The Westminster's decision to use professionals represented a bid to compete with secular theatre on its own terms and a desire to concentrate efforts on changing the climate of thought in Britain. The personnel released by the hiring of professional actors and stage crews was now needed to stump up audiences--and to talk to them afterwards.

'Peter Howard's original idea was that 500 families should bring a party to the theatre every week as their "life-changing work",' says Hugh Williams, who wrote several of the plays performed in the theatre in the Seventies and Eighties. But, as the years went on and the pressure to fill the theatre was unremitting, some people began to lose their enthusiasm. The unquestioning support for whatever was produced at the Westminster began to weaken.

In the mid-1970s the theatre's policy reverted to letting the theatre out to other companies when MRA was not using it. By then divisions had begun to open up between those who believed in theatre as a means of reaching out to people and those who saw it as a diversion from MRA's work in other fields. There were concerns too about whether the plays staged by 'outside' companies would conflict with the moral values promoted by MRA.

The return to a 'mixed menu' of plays created a 'crisis of identity' for the theatre, maintains Hugh Williams. 'The general public didn't know what they were going to get when they came to the Westminster. One week it would be an MRA play, and the next Happy as a sandbag.'

In 1972 MRA had added another two floors to the building and moved its offices there. Eight years later, the Westminster Memorial Trust handed the building over to the Oxford Group, MRA's legal body in Britain--in what was described as 'the biggest gift by one charity to another in this century'. At the time this seemed like a welcome step towards simplification--but it also meant that the day-to-day administration and expenses of the theatre now fell on the Oxford Group. Some of those involved felt frustrated at the amount of time they were having to spend on what they saw as a peripheral activity.

By the mid-Eighties the theatre, which had once been MRA's great asset, had become a bone of contention. Productions continued, often in alliance with such Christian companies, as Aldersgate Productions. Some, especially a series of plays based on CS Lewis's Narnia stories, were extremely successful. But as the expense of maintaining the theatre soared, an increasing number of MRA's activists began to feel the time had come to sell and move on.

Christine Channer, who was involved with many of the MRA and Christian productions at this time, compares the Eighties to 'trudging through treacle'. 'People were always so delighted when we had something on at the Westminster--and then so quick to be critical if they didn't like it. It's not easy to have people stabbing you in the back when you've poured your creative heart into your work. There began to be a sense of "them" and "us".'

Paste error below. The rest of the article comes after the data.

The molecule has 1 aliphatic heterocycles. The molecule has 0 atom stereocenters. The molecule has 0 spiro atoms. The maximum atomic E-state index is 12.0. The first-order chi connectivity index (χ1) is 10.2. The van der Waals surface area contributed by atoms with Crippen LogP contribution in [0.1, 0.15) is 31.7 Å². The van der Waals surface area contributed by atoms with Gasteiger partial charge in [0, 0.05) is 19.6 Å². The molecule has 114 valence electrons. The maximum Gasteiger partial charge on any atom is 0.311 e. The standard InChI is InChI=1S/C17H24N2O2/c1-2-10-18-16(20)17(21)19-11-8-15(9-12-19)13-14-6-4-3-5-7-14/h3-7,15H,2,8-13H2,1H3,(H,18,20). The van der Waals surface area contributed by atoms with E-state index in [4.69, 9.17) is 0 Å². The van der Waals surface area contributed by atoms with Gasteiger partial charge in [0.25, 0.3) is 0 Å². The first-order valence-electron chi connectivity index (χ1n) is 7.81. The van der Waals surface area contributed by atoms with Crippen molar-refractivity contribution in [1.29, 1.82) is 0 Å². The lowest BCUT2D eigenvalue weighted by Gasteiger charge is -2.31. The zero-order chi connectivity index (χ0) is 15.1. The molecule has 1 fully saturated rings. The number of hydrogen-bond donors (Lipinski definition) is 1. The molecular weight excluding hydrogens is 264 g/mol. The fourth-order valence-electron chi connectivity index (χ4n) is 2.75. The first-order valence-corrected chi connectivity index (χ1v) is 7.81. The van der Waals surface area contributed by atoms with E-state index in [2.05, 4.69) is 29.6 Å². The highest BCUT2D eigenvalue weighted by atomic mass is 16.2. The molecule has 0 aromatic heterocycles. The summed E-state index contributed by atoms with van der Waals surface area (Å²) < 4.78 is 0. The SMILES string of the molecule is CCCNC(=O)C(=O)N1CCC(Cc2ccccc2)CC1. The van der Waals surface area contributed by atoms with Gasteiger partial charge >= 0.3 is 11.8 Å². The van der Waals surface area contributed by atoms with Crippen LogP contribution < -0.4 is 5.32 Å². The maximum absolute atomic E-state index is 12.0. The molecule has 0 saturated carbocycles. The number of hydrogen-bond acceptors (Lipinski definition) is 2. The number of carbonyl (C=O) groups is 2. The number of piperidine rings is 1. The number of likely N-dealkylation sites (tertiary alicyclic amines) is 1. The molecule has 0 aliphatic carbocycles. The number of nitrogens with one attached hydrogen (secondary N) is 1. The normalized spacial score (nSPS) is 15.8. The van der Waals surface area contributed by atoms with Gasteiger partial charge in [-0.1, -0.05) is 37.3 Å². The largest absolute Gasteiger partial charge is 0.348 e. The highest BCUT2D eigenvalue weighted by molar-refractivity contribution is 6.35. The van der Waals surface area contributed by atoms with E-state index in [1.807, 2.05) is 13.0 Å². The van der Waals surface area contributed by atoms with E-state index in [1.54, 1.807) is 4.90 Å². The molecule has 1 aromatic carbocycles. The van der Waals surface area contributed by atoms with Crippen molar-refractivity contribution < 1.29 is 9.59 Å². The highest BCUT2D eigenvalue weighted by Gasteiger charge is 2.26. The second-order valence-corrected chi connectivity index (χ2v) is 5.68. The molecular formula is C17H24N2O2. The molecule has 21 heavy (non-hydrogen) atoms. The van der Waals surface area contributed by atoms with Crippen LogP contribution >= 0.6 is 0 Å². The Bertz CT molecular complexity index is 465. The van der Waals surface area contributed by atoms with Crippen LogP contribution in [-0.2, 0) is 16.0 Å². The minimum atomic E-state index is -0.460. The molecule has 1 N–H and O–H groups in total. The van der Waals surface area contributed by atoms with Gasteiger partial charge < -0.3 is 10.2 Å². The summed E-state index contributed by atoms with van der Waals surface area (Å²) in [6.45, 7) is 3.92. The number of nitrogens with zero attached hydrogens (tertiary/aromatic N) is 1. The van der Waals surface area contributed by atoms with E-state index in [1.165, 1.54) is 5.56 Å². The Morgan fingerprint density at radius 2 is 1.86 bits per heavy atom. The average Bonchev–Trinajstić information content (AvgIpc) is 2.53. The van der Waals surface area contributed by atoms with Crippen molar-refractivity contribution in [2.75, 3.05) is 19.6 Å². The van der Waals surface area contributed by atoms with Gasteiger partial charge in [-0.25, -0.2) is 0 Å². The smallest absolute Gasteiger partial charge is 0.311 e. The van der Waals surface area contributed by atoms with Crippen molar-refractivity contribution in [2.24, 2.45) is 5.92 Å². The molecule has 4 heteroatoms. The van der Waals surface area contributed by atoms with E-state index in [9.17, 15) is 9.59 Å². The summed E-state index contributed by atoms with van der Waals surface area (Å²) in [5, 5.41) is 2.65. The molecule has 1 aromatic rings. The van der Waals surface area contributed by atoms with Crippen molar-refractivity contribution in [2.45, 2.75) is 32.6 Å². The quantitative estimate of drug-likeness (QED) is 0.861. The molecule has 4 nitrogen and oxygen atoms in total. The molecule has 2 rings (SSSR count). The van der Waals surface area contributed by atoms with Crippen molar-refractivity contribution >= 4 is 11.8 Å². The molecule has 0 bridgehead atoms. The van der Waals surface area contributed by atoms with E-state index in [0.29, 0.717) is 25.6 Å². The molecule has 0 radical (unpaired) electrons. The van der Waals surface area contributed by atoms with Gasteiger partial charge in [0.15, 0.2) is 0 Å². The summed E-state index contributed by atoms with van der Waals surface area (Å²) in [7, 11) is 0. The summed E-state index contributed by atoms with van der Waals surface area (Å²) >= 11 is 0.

In 1987, in a final attempt at compromise, a deal was struck by which the theatre was leased for five years to the resident theatre production company, Westminster Productions, which was augmented by trustees from the wider world of Christian theatre. The idea was that those who were enthusiastic about theatre should get on with it, freeing everyone else to concentrate on other things.

The Westminster Productions 'experiment' was half completed when Britain's deepest recession since the 1930s struck. Partly due to new legislation, schools were finding it more difficult to send groups to a Day of London Theatre. A grant for the company's new studio theatre was not renewed; the company lost over GBP40,000 on a production it had hoped to bring over from the United States; and an ambitious - and, in the view of many of MRA's supporters, inappropriately sexed-up - production of Czech President Vaclav Havel's play, Temptation, failed to draw in the audiences. In the autumn of 1990 Westminster Productions handed the theatre back to the Oxford Group, and after a series of painful - and often acrimonious - post mortems, the building was placed on the market.

To everyone's surprise, the theatre took seven years to sell. The delays gave MRA in Britain a chance to regroup and to launch a number of new programmes. These include Foundations for Freedom, which runs courses for young people from former Communist countries and the West on democratic values; Hope in the Cities, linked to an American initiative promoting 'honest conversations on race, reconciliation and responsibility'; the MRA Schools Service, which provides speakers on moral and spiritual choices to secondary schools; and Agenda for Reconciliation, focussing on conferences for people from crisis areas at MRA's conference centre in Caux, Switzerland.